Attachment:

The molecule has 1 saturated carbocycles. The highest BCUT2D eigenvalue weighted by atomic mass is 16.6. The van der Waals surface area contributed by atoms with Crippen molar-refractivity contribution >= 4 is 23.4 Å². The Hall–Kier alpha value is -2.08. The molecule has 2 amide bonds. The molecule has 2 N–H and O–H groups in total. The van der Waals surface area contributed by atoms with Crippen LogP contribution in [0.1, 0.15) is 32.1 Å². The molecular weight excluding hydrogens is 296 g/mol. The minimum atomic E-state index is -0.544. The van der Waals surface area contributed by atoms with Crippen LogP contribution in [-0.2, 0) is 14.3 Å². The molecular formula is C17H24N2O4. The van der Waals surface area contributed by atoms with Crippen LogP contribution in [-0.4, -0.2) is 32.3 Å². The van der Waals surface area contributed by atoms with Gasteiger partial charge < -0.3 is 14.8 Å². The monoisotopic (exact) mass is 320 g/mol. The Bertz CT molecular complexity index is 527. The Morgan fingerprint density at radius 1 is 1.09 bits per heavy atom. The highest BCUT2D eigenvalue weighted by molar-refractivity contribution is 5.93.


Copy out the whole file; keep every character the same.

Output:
The molecule has 1 saturated carbocycles. The highest BCUT2D eigenvalue weighted by atomic mass is 16.6. The van der Waals surface area contributed by atoms with Crippen molar-refractivity contribution >= 4 is 23.4 Å². The Hall–Kier alpha value is -2.08. The molecule has 2 amide bonds. The molecule has 2 N–H and O–H groups in total. The van der Waals surface area contributed by atoms with Crippen LogP contribution in [0.1, 0.15) is 32.1 Å². The molecular weight excluding hydrogens is 296 g/mol. The minimum atomic E-state index is -0.544. The van der Waals surface area contributed by atoms with Crippen LogP contribution in [-0.2, 0) is 14.3 Å². The molecular formula is C17H24N2O4. The van der Waals surface area contributed by atoms with Crippen LogP contribution in [-0.4, -0.2) is 32.3 Å². The van der Waals surface area contributed by atoms with Gasteiger partial charge < -0.3 is 14.8 Å². The monoisotopic (exact) mass is 320 g/mol. The Bertz CT molecular complexity index is 527. The Morgan fingerprint density at radius 1 is 1.09 bits per heavy atom. The highest BCUT2D eigenvalue weighted by molar-refractivity contribution is 5.93.